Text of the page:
Sebastian Gomes (left) and Cheridan Sanders, producers at Salt + Light Media, will be speaking on Pope Francis’ ability to evangelize young people. Photo by Joshua Lanzarini

Evangelizing Pope Francis style

By 
  • January 16, 2015

TORONTO - Pope Francis’ “profound sense of authenticity” is what attracts young people to the pontiff, says Catholic media personality Cheridan Sanders.

In this age young people have access to all kinds of information, but they are unaccustomed to someone who “really walks the talk,” and therefore have become “deeply cynical,” she said.

But “what we see with Pope Francis is a person who has lived with integrity his entire life. He’s never shied away from the tough decisions. He’s gone through difficult periods in all of his challenges and responsibilities, and yet he has been able to maintain consistency, which is why people are just so enthralled and oh-so intrigued by him.”

She says that “there are so many areas in Europe and North America where people need to be re-evangelized. So that’s what the New Evangelization is about: how do we re-propose Christ to people today?”

Sanders, a producer with Canada’s Catholic broadcaster Salt + Light Media, is giving a talk to young adults on Jan. 22 with fellow producer Sebastian Gomes on the New Evangelization — Pope Francis Style.

Sanders and Gomes will be speaking at Theology on Tap East held at The Bear, 1294 Kingston Rd., Pickering, Ont.

For more information, e-mail youth@ocytoronto.org

But Francis’ style was born before he was Pope. To understand his style of evangelization we need to look back to the October 2012 Synod of Bishops on the New Evangelization, says Gomes, which both he and Sanders spent time focused on.

From the Synod, called by Pope Benedict XVI, came the idea that “New Evangelization has to begin with ourselves,” Gomes told The Catholic Register. The bishops surmised that there needs to be elements of conversion, reflection and education of the self in order to become credible to evangelize, Gomes said.  

“Cardinal Donald Wuerl (Archbishop of Washington, D.C.) told me in an interview I did with him last year, it’s almost like Pope Francis came out of that Synod in the way he presents the Gospel in a kind of humble, simple way, even referring to himself as a sinner. He knows that personal conversion and that kind of reflection is also important for him as the Pope, just like it is for every other Christian and every other Catholic,” said Gomes.

The 2012 Synod also focused on the importance of listening, he added.

“Pope Francis in the way that he is reforming the bureaucracy and dealing with people one on one, meeting with people and paying attention to people, exemplifies kind of a person who listens, who genuinely listens,” he said. Young people are bombarded with so many voices through their phones, social media, computers, etc., but if “you don’t help them to grasp a new understanding of listening, they won’t understand the New Evangelization.”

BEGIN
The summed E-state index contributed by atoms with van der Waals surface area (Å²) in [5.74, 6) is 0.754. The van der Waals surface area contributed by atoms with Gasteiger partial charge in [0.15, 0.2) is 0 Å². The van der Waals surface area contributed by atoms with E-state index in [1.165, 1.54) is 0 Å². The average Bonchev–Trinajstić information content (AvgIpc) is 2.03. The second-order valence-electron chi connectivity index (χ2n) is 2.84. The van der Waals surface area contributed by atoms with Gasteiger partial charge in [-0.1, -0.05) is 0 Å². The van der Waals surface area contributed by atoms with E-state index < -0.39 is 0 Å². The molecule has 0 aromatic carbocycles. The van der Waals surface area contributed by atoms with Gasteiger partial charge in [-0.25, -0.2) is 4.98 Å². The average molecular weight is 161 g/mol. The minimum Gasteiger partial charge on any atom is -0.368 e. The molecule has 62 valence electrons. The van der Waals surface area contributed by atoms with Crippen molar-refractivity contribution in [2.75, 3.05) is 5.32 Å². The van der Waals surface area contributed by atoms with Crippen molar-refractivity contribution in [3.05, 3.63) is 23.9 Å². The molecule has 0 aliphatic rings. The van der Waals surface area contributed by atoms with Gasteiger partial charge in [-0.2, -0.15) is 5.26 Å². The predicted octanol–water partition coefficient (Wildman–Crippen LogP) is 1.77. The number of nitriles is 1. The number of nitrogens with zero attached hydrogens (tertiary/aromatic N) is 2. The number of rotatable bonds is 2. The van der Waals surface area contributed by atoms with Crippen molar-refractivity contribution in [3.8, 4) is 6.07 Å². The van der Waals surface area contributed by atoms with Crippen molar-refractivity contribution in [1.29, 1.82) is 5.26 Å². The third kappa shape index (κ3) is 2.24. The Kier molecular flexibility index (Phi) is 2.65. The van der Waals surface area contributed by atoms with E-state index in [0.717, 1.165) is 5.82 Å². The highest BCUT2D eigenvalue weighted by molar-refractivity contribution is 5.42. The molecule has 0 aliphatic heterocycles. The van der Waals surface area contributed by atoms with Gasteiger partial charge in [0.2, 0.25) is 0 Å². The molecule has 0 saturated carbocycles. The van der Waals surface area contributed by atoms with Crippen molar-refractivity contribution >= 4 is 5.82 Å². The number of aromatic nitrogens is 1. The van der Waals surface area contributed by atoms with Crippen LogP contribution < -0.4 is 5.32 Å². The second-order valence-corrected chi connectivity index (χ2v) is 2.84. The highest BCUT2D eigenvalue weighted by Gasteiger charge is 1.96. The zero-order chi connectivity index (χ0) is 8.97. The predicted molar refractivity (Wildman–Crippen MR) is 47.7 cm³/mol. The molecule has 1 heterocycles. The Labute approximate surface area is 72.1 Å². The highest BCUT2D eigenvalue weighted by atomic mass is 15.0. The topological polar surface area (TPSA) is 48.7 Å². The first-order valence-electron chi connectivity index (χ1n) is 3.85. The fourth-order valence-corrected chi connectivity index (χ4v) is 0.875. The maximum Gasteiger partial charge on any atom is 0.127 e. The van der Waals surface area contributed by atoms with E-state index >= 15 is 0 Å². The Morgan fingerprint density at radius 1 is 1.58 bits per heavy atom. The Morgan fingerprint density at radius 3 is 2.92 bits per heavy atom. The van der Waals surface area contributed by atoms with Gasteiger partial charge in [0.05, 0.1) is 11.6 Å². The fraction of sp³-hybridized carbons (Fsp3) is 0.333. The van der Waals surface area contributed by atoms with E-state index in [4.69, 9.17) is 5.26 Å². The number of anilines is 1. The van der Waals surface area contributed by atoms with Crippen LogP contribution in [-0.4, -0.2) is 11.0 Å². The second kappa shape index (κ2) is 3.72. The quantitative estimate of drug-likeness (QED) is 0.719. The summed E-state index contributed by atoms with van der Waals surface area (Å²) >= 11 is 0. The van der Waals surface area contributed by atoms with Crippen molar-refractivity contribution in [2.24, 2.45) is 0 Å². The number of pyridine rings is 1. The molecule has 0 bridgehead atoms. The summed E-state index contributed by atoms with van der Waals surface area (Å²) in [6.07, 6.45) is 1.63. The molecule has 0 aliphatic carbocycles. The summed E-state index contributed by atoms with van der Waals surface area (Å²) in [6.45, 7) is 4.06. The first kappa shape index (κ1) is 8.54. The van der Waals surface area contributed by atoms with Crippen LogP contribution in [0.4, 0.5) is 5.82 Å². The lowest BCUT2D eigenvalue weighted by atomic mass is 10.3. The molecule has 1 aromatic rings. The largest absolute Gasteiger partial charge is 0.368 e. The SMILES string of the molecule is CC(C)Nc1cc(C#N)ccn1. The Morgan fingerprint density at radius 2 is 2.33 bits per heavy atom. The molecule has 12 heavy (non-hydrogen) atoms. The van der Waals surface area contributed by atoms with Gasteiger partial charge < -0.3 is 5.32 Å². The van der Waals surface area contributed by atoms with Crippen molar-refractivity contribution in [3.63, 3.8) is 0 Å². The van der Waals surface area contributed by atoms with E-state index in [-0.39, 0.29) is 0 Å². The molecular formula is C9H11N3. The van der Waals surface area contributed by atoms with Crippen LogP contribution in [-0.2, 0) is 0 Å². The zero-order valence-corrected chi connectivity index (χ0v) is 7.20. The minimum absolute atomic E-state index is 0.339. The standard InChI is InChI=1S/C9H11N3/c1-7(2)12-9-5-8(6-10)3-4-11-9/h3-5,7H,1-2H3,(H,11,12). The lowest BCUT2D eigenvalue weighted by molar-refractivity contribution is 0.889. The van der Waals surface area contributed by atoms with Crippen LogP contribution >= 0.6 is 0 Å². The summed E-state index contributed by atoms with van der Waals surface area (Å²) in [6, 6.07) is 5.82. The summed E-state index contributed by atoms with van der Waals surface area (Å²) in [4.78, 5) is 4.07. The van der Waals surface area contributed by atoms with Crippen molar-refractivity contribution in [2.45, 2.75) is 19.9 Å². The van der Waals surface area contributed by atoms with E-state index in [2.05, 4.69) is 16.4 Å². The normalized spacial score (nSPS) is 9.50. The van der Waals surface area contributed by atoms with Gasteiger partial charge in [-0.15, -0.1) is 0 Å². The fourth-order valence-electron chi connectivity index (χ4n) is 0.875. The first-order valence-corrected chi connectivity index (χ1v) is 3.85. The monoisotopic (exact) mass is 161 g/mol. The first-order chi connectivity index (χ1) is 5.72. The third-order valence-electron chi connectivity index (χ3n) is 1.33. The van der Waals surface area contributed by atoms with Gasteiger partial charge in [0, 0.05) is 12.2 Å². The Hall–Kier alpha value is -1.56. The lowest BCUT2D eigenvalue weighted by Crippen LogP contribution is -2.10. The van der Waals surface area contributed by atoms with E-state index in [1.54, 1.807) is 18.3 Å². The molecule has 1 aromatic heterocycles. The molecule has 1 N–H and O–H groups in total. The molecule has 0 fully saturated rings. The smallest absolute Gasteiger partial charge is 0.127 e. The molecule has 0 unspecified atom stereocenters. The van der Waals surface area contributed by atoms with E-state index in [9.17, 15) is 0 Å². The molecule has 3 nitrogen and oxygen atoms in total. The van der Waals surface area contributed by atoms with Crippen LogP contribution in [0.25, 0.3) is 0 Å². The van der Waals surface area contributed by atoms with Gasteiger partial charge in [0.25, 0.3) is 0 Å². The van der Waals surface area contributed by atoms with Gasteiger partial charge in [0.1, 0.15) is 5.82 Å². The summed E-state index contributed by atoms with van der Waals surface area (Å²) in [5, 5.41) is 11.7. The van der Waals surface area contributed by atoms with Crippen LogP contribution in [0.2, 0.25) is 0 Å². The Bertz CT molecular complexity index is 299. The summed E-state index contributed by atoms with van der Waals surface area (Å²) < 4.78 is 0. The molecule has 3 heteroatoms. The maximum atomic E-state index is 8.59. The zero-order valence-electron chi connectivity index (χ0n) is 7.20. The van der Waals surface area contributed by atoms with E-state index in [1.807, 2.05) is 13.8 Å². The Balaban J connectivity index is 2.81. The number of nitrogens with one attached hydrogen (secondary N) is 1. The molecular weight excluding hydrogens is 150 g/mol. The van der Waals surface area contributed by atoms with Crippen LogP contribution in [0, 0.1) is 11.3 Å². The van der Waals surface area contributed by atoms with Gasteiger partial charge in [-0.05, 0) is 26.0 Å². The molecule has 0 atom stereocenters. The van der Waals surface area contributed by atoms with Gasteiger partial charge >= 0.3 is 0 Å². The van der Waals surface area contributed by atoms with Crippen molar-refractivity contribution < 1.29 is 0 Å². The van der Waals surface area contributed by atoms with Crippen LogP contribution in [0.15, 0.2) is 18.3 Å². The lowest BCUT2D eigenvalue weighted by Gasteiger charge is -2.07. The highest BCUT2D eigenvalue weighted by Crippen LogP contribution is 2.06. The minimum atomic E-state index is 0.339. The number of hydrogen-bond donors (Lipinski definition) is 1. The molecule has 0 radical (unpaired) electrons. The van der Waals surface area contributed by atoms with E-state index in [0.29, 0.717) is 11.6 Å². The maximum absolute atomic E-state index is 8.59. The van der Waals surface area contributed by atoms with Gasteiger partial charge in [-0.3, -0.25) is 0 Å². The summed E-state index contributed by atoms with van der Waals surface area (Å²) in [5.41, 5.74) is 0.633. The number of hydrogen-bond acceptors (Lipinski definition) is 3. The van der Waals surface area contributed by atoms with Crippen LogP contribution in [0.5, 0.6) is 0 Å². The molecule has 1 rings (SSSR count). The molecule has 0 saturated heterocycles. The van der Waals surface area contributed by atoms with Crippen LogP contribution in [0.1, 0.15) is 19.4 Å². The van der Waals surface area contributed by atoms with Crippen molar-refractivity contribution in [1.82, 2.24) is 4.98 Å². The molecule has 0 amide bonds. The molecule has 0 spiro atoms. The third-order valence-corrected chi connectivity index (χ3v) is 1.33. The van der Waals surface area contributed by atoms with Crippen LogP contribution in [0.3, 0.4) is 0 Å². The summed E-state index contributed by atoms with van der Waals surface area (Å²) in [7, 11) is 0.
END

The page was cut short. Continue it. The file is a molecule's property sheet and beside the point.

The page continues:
Sanders thinks Pope Francis’ style of evangelization also stretches back before the Synod.

“A lot of the things that we see in Pope Francis that just connects so deeply with us, I think are a result of the formation that comes out of that Second Vatican Council… and the desire to meet the world where it’s at and walk with that world to a better world,” she said.

“Young people want to do great things with their life. They don’t start out life thinking I want to do the least amount. They want great things. So I think there’s something about the mission of Christ, even what Pope Francis is calling us to do, that naturally connects with young people. What greater thing could you do with your life than to aim to be a saint, really?”

Gomes believes the Pope realizes that the most important message to share with today’s world is that Jesus is for everyone and is loving, merciful and compassionate.

“And you can tell that he believes it wholeheartedly, and his whole life is grounded in that. And that’s very appealing,” he said.

“If our presentation is effective, they (young people) should feel the same way as they’d feel about Pope Francis and the way he makes people feel, and that is welcomed, included, important, needed, necessary... loved.”

Sanders wants the audience to walk away feeling inspired, realizing that their actions matter, having “a profound sense of their own agency,” and knowing the Church has confidence in “their ability to bring about the Kingdom of God.”

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